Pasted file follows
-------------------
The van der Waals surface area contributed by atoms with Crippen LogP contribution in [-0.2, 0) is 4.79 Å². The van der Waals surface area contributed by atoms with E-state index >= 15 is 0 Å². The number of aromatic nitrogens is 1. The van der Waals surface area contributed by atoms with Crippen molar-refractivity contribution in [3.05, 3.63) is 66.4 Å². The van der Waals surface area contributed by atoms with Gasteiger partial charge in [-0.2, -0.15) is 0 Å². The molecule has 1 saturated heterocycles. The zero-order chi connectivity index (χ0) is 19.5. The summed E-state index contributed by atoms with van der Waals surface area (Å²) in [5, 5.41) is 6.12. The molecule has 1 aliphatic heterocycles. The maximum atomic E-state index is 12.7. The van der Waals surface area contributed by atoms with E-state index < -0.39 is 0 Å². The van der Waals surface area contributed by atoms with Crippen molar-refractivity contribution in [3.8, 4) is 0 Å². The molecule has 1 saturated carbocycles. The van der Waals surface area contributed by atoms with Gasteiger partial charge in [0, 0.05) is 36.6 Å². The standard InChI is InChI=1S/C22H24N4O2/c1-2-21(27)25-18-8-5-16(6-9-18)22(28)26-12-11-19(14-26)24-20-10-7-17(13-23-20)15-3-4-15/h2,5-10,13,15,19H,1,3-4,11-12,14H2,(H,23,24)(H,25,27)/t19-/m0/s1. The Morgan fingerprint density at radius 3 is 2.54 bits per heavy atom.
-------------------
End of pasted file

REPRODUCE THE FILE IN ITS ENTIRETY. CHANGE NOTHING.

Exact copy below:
The van der Waals surface area contributed by atoms with Crippen LogP contribution in [-0.2, 0) is 4.79 Å². The van der Waals surface area contributed by atoms with E-state index >= 15 is 0 Å². The number of aromatic nitrogens is 1. The van der Waals surface area contributed by atoms with Crippen molar-refractivity contribution in [3.05, 3.63) is 66.4 Å². The van der Waals surface area contributed by atoms with Gasteiger partial charge in [-0.2, -0.15) is 0 Å². The molecule has 1 saturated heterocycles. The zero-order chi connectivity index (χ0) is 19.5. The summed E-state index contributed by atoms with van der Waals surface area (Å²) in [5, 5.41) is 6.12. The molecule has 1 aliphatic heterocycles. The maximum atomic E-state index is 12.7. The van der Waals surface area contributed by atoms with E-state index < -0.39 is 0 Å². The van der Waals surface area contributed by atoms with Crippen molar-refractivity contribution in [3.8, 4) is 0 Å². The molecule has 1 saturated carbocycles. The van der Waals surface area contributed by atoms with Gasteiger partial charge in [0, 0.05) is 36.6 Å². The standard InChI is InChI=1S/C22H24N4O2/c1-2-21(27)25-18-8-5-16(6-9-18)22(28)26-12-11-19(14-26)24-20-10-7-17(13-23-20)15-3-4-15/h2,5-10,13,15,19H,1,3-4,11-12,14H2,(H,23,24)(H,25,27)/t19-/m0/s1. The Morgan fingerprint density at radius 3 is 2.54 bits per heavy atom.